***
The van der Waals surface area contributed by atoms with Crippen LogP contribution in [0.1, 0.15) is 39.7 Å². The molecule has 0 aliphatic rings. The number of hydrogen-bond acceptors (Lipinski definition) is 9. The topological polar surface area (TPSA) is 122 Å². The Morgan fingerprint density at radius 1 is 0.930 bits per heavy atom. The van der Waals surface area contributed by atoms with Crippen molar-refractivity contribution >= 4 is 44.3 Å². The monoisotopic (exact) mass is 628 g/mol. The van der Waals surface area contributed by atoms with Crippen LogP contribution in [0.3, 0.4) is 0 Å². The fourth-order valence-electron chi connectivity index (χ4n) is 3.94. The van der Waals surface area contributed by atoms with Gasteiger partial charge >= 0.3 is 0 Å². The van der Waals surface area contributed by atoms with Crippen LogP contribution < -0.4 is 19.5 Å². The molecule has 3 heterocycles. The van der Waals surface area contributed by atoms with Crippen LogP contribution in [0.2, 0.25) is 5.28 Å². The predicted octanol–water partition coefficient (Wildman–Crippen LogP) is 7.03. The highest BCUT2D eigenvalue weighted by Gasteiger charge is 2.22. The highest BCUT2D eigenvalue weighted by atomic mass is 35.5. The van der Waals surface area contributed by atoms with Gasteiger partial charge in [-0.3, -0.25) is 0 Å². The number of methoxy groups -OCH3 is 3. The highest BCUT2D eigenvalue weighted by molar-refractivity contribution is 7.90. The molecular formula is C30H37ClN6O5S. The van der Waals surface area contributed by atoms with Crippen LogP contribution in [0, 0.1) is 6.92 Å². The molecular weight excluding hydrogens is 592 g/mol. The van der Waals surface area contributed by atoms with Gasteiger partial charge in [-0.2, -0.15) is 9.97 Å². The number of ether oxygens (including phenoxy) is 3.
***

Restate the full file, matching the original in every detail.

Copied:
The van der Waals surface area contributed by atoms with Crippen LogP contribution in [0.1, 0.15) is 39.7 Å². The molecule has 0 aliphatic rings. The number of hydrogen-bond acceptors (Lipinski definition) is 9. The topological polar surface area (TPSA) is 122 Å². The Morgan fingerprint density at radius 1 is 0.930 bits per heavy atom. The van der Waals surface area contributed by atoms with Crippen molar-refractivity contribution >= 4 is 44.3 Å². The monoisotopic (exact) mass is 628 g/mol. The van der Waals surface area contributed by atoms with Crippen LogP contribution in [0.3, 0.4) is 0 Å². The fourth-order valence-electron chi connectivity index (χ4n) is 3.94. The van der Waals surface area contributed by atoms with Gasteiger partial charge >= 0.3 is 0 Å². The van der Waals surface area contributed by atoms with Crippen LogP contribution < -0.4 is 19.5 Å². The molecule has 3 heterocycles. The van der Waals surface area contributed by atoms with Crippen LogP contribution in [0.2, 0.25) is 5.28 Å². The predicted octanol–water partition coefficient (Wildman–Crippen LogP) is 7.03. The highest BCUT2D eigenvalue weighted by Gasteiger charge is 2.22. The highest BCUT2D eigenvalue weighted by atomic mass is 35.5. The van der Waals surface area contributed by atoms with Gasteiger partial charge in [-0.3, -0.25) is 0 Å². The number of methoxy groups -OCH3 is 3. The highest BCUT2D eigenvalue weighted by molar-refractivity contribution is 7.90. The molecular formula is C30H37ClN6O5S. The van der Waals surface area contributed by atoms with Crippen LogP contribution in [0, 0.1) is 6.92 Å². The molecular weight excluding hydrogens is 592 g/mol. The van der Waals surface area contributed by atoms with Gasteiger partial charge in [-0.2, -0.15) is 9.97 Å². The number of ether oxygens (including phenoxy) is 3.